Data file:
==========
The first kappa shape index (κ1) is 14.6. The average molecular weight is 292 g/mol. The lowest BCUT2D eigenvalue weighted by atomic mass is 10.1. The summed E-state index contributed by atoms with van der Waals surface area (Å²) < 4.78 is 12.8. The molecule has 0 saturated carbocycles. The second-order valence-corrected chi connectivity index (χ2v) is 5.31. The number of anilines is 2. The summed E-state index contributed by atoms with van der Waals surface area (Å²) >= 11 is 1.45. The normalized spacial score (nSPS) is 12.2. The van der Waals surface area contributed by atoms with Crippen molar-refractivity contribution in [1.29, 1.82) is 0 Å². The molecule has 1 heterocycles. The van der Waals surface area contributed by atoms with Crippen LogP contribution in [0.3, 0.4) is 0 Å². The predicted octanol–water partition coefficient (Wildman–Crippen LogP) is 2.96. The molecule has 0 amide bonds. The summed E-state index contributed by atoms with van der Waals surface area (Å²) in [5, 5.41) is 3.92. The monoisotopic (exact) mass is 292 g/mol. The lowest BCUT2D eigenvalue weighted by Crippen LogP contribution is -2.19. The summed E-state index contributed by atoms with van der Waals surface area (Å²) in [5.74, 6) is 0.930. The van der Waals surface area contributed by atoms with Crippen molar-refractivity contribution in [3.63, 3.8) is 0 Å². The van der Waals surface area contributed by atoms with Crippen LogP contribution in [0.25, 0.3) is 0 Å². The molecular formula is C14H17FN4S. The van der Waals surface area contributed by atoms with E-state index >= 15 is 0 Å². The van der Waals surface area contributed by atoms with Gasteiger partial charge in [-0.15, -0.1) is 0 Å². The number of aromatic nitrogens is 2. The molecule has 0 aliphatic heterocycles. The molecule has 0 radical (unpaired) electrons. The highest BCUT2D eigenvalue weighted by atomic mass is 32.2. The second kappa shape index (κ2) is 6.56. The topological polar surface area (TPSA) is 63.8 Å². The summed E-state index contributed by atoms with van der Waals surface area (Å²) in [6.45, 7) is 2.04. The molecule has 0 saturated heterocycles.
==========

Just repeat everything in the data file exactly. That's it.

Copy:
The first kappa shape index (κ1) is 14.6. The average molecular weight is 292 g/mol. The lowest BCUT2D eigenvalue weighted by atomic mass is 10.1. The summed E-state index contributed by atoms with van der Waals surface area (Å²) < 4.78 is 12.8. The molecule has 0 saturated carbocycles. The second-order valence-corrected chi connectivity index (χ2v) is 5.31. The number of anilines is 2. The summed E-state index contributed by atoms with van der Waals surface area (Å²) >= 11 is 1.45. The normalized spacial score (nSPS) is 12.2. The van der Waals surface area contributed by atoms with Crippen molar-refractivity contribution in [1.29, 1.82) is 0 Å². The molecule has 1 heterocycles. The van der Waals surface area contributed by atoms with Crippen LogP contribution in [0.3, 0.4) is 0 Å². The predicted octanol–water partition coefficient (Wildman–Crippen LogP) is 2.96. The molecule has 0 amide bonds. The summed E-state index contributed by atoms with van der Waals surface area (Å²) in [5, 5.41) is 3.92. The monoisotopic (exact) mass is 292 g/mol. The lowest BCUT2D eigenvalue weighted by Crippen LogP contribution is -2.19. The summed E-state index contributed by atoms with van der Waals surface area (Å²) in [5.74, 6) is 0.930. The van der Waals surface area contributed by atoms with Crippen molar-refractivity contribution in [3.63, 3.8) is 0 Å². The van der Waals surface area contributed by atoms with Crippen LogP contribution in [0.25, 0.3) is 0 Å². The molecular formula is C14H17FN4S. The van der Waals surface area contributed by atoms with E-state index >= 15 is 0 Å². The van der Waals surface area contributed by atoms with Gasteiger partial charge in [-0.15, -0.1) is 0 Å². The number of aromatic nitrogens is 2. The molecule has 0 aliphatic heterocycles. The molecule has 0 radical (unpaired) electrons. The highest BCUT2D eigenvalue weighted by atomic mass is 32.2. The second kappa shape index (κ2) is 6.56. The topological polar surface area (TPSA) is 63.8 Å². The summed E-state index contributed by atoms with van der Waals surface area (Å²) in [6.45, 7) is 2.04. The molecule has 0 saturated heterocycles.